Keeping the Beat: What You Need to Know About an Irregular Heart Beat

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”My heart skipped a beat” may be a lyric in a love song, but an irregular heartbeat, heart palpitations or a fluttering sensation in the chest can be experienced from time to time.  While not generally a serious concern, an irregular heartbeat could be a sign of something more serious. Dr. Anu Agarwal of the Renown Institute for Heart and Vascular Health explains the difference.

An irregular heart beat can be alarming — while it happens from time-to-time, it may signal a more serious health issue. We asked Dr. Anu Agarwal of Renown Institute for Heart and Vascular Health which signs and symptoms should be addressed quickly.

What exactly is an irregular heart beat?

I get this question a lot. Basically, an irregular heartbeat, or heart palpitations, are an awareness of the heart beating and can be described as a “racing heart” or a heart skipping beats. A person of any age can experience heart palpitations.

Are heart palpitations a serious health concern?

That depends: While most heart palpitations are not harmful, they can be serious. The heart isn’t an organ to ignore, and since palpitations can range from harmless to possibly life-threatening, you should see a doctor for a correct diagnosis. Major red flags include coming close to or actually passing out, chest pain or shortness of breath.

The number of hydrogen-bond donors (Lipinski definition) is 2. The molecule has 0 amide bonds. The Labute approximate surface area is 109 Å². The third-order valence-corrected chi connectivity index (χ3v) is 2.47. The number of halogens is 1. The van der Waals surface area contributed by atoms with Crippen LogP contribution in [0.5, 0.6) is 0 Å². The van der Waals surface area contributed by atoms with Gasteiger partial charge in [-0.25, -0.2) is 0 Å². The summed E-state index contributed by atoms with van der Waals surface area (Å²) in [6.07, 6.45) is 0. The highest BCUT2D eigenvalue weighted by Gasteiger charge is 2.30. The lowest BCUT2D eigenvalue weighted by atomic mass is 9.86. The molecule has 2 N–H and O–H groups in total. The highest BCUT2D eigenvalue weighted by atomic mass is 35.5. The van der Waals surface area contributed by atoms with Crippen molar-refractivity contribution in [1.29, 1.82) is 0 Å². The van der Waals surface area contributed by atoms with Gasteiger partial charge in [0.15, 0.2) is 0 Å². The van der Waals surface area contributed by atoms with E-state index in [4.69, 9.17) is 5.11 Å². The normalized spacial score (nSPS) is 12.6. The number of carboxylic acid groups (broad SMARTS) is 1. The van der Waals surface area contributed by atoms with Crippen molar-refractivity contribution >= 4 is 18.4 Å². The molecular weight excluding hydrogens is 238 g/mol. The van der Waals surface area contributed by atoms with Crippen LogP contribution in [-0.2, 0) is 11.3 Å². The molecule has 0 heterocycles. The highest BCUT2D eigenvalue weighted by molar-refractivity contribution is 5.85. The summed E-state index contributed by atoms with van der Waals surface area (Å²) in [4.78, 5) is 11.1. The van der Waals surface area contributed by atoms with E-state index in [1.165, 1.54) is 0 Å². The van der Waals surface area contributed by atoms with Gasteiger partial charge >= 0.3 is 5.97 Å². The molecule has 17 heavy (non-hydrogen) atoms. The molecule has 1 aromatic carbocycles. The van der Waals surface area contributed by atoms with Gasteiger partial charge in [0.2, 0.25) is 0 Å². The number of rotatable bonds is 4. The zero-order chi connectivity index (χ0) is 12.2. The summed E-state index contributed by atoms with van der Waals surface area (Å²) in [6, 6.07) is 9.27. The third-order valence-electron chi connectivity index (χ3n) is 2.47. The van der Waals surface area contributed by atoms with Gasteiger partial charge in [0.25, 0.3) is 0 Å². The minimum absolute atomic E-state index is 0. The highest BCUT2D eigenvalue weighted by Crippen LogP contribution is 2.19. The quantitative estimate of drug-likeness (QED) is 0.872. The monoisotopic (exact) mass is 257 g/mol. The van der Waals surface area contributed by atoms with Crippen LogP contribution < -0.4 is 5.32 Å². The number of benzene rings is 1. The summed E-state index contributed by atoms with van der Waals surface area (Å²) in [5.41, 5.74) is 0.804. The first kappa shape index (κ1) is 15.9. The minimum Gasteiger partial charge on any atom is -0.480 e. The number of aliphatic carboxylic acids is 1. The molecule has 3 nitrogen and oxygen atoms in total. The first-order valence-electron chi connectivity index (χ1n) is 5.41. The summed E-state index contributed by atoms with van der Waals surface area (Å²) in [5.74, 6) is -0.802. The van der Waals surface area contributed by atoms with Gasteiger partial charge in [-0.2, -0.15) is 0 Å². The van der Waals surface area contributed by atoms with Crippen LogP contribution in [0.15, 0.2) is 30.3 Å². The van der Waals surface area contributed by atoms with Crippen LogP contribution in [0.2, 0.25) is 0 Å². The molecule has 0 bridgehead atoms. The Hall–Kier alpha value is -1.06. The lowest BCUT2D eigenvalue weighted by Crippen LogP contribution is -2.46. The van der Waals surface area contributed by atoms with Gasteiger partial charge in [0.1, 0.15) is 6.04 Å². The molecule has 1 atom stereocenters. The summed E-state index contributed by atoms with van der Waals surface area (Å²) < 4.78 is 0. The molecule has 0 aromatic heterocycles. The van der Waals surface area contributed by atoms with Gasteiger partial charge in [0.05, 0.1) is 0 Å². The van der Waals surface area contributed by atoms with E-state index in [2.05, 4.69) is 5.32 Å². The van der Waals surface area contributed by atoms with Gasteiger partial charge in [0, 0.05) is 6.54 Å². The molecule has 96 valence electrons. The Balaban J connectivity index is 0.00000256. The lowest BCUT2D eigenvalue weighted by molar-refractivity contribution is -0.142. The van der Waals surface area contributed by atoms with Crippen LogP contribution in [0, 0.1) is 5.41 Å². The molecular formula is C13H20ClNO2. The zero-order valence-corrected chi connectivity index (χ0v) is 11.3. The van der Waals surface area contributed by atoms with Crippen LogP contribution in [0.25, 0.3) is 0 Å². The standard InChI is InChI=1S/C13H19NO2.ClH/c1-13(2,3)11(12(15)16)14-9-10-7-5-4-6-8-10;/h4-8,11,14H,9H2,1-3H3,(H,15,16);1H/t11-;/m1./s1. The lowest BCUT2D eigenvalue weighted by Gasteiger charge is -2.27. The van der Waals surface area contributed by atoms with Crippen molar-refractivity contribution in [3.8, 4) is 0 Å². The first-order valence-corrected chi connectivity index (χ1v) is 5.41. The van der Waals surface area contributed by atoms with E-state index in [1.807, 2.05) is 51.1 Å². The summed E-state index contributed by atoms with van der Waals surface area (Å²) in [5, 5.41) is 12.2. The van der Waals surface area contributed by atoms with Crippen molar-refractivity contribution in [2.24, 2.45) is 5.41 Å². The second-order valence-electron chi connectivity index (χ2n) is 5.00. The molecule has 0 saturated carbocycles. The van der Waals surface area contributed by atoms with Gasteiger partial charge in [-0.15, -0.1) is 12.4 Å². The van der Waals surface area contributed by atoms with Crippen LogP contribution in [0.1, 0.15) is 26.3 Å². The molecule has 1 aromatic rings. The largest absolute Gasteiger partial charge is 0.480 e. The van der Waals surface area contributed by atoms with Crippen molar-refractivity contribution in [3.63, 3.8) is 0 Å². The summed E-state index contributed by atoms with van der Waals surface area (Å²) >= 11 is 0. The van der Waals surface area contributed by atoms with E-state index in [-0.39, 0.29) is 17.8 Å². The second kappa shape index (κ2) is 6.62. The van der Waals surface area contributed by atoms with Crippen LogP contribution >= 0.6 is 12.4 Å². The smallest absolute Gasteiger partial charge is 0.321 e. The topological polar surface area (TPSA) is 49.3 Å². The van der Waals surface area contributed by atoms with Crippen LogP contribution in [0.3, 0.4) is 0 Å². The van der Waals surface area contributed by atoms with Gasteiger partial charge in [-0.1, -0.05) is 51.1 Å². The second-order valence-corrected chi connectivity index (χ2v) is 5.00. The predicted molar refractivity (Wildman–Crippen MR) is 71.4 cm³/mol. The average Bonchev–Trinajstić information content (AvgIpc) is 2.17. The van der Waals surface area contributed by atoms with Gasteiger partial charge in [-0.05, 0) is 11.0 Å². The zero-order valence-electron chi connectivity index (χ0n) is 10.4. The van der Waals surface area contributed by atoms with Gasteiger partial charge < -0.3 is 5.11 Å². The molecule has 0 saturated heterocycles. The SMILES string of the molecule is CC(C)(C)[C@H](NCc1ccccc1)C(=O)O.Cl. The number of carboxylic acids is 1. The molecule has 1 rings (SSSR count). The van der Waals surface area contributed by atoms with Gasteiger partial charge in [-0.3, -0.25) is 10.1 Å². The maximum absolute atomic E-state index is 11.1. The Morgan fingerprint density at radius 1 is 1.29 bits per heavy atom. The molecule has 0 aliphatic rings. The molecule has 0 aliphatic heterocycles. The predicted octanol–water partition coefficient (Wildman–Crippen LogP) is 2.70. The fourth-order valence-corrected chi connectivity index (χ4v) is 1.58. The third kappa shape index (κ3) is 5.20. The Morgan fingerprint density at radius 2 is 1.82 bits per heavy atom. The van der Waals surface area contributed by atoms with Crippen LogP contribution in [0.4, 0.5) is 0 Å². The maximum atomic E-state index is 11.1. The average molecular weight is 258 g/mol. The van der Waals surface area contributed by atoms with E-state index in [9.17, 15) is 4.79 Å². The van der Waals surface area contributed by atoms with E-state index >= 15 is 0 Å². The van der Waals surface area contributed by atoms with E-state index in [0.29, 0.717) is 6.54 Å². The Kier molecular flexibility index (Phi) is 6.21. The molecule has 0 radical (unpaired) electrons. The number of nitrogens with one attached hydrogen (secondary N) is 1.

What causes heart palpitations?

Causes can range from the common cold or other illness to underlying heart disease or a hormonal imbalance. At the most critical level, heart palpitations can warn of cardiac arrest and sudden death.

Palpitations also can stem from atrial fibrillation, or AFib, the most common type of arrhythmia. This condition causes the heart to beat irregularly and often very fast, causing symptoms such as chest pain — ultimately leading to increased risk of stroke and heart failure.

Can heart palpitations be avoided?

Some risks factors, such as hereditary ones, are unavoidable, but other factors are controllable. Those include stress, sleep deprivation and alcohol consumption. Certain foods and even exercise have also been shown to trigger palpitations.

How are heart palpitation treated?

The treatment depends on the diagnosis. We ask patients to keep a diary of symptoms to help determine potential triggers, and if they can be avoided, no treatment is needed. If a patient is diagnosed with atrial fibrillation or flutter, blood thinners usually are recommended. Prescription medications are used to treat AFib, and some procedures can help, such as ablation, a radiofrequency treatment that helps restore a regular heartbeat. This treatment eases symptoms but doesn’t improve longevity, so it’s important to assure side effects are not worse than the symptoms.

Of course, the usual healthy lifestyle recommendations apply: Maintain a healthy weight and avoid smoking, excessive alcohol and recreational drug use. The most important thing to remember is because heart palpitations could potentially be serious, anyone experiencing them should be evaluated by their doctor.

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